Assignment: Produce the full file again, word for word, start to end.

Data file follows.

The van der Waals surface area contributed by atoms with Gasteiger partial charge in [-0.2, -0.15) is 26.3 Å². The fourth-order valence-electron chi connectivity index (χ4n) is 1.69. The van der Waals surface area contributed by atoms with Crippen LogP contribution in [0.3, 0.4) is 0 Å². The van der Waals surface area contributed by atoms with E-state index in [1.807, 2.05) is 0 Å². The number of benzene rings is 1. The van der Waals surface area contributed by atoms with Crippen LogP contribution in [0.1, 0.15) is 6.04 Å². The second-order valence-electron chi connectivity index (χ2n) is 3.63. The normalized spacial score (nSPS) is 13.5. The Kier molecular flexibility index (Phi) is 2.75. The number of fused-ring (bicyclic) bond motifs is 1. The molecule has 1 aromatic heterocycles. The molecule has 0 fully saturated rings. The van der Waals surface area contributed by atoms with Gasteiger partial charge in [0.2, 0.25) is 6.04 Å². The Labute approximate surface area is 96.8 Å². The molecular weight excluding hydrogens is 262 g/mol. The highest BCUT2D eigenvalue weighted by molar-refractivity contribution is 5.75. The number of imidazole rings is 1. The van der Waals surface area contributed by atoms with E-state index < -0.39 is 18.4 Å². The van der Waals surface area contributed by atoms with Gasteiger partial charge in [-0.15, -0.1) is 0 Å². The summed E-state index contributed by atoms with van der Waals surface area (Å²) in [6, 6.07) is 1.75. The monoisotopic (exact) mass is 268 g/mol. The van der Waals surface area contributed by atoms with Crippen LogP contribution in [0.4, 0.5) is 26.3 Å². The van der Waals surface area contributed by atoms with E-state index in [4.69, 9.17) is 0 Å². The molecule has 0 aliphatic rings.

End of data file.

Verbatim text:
The van der Waals surface area contributed by atoms with Gasteiger partial charge in [-0.2, -0.15) is 26.3 Å². The fourth-order valence-electron chi connectivity index (χ4n) is 1.69. The van der Waals surface area contributed by atoms with Crippen LogP contribution in [0.3, 0.4) is 0 Å². The van der Waals surface area contributed by atoms with E-state index in [1.807, 2.05) is 0 Å². The number of benzene rings is 1. The van der Waals surface area contributed by atoms with Crippen LogP contribution in [0.1, 0.15) is 6.04 Å². The second-order valence-electron chi connectivity index (χ2n) is 3.63. The normalized spacial score (nSPS) is 13.5. The Kier molecular flexibility index (Phi) is 2.75. The number of fused-ring (bicyclic) bond motifs is 1. The molecule has 1 aromatic heterocycles. The molecule has 0 fully saturated rings. The van der Waals surface area contributed by atoms with Gasteiger partial charge in [0.2, 0.25) is 6.04 Å². The Labute approximate surface area is 96.8 Å². The molecular weight excluding hydrogens is 262 g/mol. The highest BCUT2D eigenvalue weighted by molar-refractivity contribution is 5.75. The number of imidazole rings is 1. The van der Waals surface area contributed by atoms with E-state index < -0.39 is 18.4 Å². The van der Waals surface area contributed by atoms with Gasteiger partial charge in [-0.15, -0.1) is 0 Å². The summed E-state index contributed by atoms with van der Waals surface area (Å²) in [6, 6.07) is 1.75. The monoisotopic (exact) mass is 268 g/mol. The van der Waals surface area contributed by atoms with Crippen LogP contribution in [0.4, 0.5) is 26.3 Å². The van der Waals surface area contributed by atoms with E-state index in [4.69, 9.17) is 0 Å². The molecule has 0 aliphatic rings.